WW: What kind of role does social discovery play? 

Khalaf: If you look at what we do, we’ve made apps within apps to promote other apps. For instance the Facebook app, they promote other apps. There are other ways, you have social discovery where people start chatting about apps. And then they can point them to the app store. There’s Cydia, where there’s more apps than one. None of those have scaled though.

I would say the fundamentals of marketing do not change; the tools change. It’s the same thing with the Web. If you look at 1996 to 2002, most of the Web was done through link exchange, where one Web link points to the other and that’s how discovery happens. But once the discovery engines scaled—with all fairness it was AltaVista and then Google kind of hijacked the search-driven discovery—and the connecting glue became content. Then people did search-optimization for organic traffic and then they did paid search for paid traffic and they advertised those. And I think the Web has worked because content was the connecting glue between websites.

In mobile, there is very little connecting glue. It’s technically still a wide open market; application discovery, content discovery on mobile are still wide open. Let’s look at the facts. Number one, we know it’s not search, because the content inside the applications, and even on the Web, are not search-optimized, nor should it be. The experience is what matters and not the content. It’s still debatable whether it’s social. There’s very little evidence that social is what’s going to unlock discovery. As for recommendation engines, we have one. It’s paid, so it’s done through traditional forms of marketing, and I think that’s proven to be the most scalable form of discovery.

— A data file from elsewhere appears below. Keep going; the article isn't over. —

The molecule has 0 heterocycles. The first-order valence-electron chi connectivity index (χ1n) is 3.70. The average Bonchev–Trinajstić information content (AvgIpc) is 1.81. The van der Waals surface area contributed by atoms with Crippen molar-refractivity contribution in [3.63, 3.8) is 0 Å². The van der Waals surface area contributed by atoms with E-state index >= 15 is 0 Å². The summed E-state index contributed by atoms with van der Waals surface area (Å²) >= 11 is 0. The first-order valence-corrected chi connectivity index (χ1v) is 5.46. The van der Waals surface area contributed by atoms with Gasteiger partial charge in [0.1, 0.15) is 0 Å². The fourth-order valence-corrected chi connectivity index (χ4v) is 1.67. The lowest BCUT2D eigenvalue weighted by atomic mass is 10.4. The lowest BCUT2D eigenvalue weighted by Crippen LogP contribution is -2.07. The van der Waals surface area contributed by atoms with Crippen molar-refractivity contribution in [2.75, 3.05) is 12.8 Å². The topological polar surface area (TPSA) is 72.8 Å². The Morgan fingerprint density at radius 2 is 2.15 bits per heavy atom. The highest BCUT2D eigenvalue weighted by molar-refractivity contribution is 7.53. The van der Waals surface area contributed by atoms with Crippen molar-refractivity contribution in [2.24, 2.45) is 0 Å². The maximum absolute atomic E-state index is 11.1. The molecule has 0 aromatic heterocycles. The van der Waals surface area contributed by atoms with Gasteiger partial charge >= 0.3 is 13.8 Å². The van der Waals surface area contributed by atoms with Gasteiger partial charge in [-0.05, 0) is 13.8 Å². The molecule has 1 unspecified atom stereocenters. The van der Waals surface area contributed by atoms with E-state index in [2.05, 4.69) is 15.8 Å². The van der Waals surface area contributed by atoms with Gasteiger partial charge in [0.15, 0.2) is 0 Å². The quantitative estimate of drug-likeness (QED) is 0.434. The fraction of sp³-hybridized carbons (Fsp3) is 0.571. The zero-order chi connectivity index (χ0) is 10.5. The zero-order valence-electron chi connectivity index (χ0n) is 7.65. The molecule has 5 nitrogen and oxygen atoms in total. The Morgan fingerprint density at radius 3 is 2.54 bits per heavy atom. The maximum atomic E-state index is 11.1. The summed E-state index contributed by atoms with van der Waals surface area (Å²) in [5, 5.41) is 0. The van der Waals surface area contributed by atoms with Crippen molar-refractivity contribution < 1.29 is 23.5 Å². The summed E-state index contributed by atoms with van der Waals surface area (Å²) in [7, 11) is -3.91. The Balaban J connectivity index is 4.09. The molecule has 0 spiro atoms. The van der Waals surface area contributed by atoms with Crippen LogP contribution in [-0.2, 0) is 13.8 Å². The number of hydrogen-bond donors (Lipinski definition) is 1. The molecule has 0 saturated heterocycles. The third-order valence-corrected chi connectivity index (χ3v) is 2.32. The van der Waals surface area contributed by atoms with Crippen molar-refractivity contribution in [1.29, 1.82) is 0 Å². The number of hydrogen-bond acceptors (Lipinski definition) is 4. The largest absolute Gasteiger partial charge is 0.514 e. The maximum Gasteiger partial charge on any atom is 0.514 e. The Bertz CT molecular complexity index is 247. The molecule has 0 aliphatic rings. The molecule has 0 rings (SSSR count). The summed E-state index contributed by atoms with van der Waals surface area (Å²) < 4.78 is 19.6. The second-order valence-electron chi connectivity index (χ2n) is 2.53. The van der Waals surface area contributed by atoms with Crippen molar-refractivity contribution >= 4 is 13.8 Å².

So if you parsed Facebook’s revenue yesterday [July 25], they talked about their best producing products. They talked about three: eCommerce direct response, paid app installs, and custom audiences. The first and the third are the same. But. the talked about direct response and paid app installs as their successful wireless products, and that speaks to the need for the industry and for marketers to control their own destiny, versus relying on Apple and Google’s ranking algorithms of the day. I think that speaks to the maturity of the market, and the role of the traffic acquisition manager as one of the most important among developers. 

WW: You used the word ‘maturity.’ Does a mature market still have place for the little guy working out of the garage? And if I’m a little small developer, what’s my strategy for going to market?